Tedral is an example of the kind of drugs we used to take, when I was young. You only took them when you were sick.

    Starting in I guess the 80s, pharmaceutical companies quit making drugs to treat you when you had an attack of a chronic illness. They switched to drugs you have to take every day of your life to PREVENT having an attack.

    Some of these drugs work FAR better than the old approach. But they’re also far more expensive, and you have to keep buying them, because you’re as dependent on them as an addict. When I depended on things like Tedral to deal with my asthma, it formed an inconsequential part of my family’s budget. Not so with these new drugs, which you have to budget for the way you do your mortgage.

    So maybe this prophylactic approach is good medicine. But it’s also a WAY better business model…

    Reply
  7. Kathryn Fenner

    Are you taking an old school antihistamine, like Benadryl or Chlortrimeton? Guaifenisin helps with chest congestion, and in lieu of theophylline, caffeine is a reasonable alternative. Since you’ve been off it, it may help you get through your show. I think tea has a lot of theophylline, fwiw. Hot tea is supposed to be the best for cold symptoms, according to the NYT.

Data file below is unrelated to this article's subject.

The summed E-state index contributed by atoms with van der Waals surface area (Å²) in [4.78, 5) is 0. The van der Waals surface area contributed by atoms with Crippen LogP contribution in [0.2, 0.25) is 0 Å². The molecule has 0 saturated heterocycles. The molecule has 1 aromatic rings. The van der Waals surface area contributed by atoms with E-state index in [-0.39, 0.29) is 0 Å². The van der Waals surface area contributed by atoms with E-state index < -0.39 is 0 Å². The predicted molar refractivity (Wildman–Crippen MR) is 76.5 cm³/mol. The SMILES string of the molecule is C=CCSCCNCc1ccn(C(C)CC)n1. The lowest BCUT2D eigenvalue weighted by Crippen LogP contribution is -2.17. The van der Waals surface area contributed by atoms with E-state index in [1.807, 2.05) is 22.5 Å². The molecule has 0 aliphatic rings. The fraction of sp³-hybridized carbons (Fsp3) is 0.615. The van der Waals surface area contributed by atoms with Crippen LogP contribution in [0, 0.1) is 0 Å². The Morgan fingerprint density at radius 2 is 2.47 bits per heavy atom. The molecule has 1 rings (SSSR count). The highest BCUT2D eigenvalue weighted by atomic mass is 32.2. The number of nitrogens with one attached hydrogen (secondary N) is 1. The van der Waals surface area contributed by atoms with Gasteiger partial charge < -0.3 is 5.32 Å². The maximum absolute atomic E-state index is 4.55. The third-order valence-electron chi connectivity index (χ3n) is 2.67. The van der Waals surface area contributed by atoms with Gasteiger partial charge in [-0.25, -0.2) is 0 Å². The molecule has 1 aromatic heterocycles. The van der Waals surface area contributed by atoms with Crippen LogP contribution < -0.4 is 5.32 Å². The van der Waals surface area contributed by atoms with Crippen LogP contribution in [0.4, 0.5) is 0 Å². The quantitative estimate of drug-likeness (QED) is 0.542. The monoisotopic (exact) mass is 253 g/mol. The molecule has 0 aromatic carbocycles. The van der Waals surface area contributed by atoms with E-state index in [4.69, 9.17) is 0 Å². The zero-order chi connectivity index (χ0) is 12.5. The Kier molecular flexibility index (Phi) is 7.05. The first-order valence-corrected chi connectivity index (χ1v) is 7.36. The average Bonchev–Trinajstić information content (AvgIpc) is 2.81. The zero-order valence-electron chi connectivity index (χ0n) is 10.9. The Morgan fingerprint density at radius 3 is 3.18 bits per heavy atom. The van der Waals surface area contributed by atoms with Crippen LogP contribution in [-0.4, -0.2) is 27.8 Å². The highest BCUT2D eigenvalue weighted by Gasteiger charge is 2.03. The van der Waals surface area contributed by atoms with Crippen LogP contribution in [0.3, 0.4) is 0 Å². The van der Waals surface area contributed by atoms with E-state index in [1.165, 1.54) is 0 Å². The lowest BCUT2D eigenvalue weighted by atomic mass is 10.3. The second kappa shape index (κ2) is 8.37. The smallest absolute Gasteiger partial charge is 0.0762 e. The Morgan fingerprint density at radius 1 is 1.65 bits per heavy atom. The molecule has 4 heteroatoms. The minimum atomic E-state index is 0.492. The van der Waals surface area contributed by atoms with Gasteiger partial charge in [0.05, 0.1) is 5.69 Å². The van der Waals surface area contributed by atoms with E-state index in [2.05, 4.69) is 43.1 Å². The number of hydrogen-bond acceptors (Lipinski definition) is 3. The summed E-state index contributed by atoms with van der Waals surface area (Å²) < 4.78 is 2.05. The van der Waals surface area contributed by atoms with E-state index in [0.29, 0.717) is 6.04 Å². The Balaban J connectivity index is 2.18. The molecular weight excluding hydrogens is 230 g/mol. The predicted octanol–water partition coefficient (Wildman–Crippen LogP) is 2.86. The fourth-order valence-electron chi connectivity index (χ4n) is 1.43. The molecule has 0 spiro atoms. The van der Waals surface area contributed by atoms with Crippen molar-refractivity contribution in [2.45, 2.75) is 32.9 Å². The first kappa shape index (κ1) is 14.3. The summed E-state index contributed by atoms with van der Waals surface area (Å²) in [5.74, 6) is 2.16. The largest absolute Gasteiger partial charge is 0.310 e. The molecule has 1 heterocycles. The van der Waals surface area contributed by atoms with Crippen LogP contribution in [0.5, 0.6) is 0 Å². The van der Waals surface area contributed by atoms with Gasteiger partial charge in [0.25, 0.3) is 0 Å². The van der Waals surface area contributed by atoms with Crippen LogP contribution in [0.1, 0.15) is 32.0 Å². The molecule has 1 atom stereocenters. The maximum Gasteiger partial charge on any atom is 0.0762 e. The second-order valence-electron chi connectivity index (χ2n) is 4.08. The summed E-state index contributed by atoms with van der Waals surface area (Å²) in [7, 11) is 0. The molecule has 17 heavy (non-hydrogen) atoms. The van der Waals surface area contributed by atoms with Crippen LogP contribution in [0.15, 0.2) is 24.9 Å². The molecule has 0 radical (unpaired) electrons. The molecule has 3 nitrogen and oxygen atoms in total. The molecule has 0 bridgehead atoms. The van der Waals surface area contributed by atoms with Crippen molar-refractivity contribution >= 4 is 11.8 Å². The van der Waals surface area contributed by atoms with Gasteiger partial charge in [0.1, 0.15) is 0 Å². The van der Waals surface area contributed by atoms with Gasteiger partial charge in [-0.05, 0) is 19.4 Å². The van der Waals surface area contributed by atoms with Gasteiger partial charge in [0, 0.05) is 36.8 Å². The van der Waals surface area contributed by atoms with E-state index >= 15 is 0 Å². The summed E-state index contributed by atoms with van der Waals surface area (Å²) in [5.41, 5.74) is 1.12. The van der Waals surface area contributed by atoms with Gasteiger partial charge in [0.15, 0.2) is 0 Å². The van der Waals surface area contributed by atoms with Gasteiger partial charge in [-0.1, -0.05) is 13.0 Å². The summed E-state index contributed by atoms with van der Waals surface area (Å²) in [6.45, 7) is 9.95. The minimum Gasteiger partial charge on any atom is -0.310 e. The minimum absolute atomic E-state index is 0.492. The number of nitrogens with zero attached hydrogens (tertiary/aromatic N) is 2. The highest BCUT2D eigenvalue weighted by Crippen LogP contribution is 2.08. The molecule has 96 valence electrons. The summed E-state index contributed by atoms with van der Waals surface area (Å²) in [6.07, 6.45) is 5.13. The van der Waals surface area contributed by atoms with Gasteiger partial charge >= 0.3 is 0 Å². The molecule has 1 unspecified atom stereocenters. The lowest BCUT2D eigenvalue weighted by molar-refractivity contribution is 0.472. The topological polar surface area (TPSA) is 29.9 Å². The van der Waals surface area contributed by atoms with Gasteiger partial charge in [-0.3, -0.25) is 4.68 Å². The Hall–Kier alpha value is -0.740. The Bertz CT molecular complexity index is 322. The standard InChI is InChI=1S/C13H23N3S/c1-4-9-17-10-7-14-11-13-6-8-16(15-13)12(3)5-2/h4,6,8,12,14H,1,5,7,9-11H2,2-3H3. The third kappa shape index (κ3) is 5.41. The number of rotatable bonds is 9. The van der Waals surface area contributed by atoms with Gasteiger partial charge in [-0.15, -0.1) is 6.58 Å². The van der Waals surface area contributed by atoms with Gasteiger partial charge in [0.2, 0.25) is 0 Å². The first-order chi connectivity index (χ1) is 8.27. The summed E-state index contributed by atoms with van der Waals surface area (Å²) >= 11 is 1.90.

Reply
  8. Steven Davis II

    “I had just taken some before going bowling — just by myself, staying in shape for the league I was in”

    What “in shape”? Bowling is the only sport you need to be in less shape than softball and still be fit to play. Bowling is in between softball and sumo wrestling.

    Reply
  9. Steven Davis II

    Get one of those little tea pots you see on television and pour a gallon of hot water in your nose. If anything it’ll take your mind off your scratchy throat.

    Reply
  10. bud

    I was conscious that that was utterly irrational, which was why I quit and went home.
    -Brad

    I hope you didn’t drive yourself. I can see the road rage now.

    Reply
  11. Silence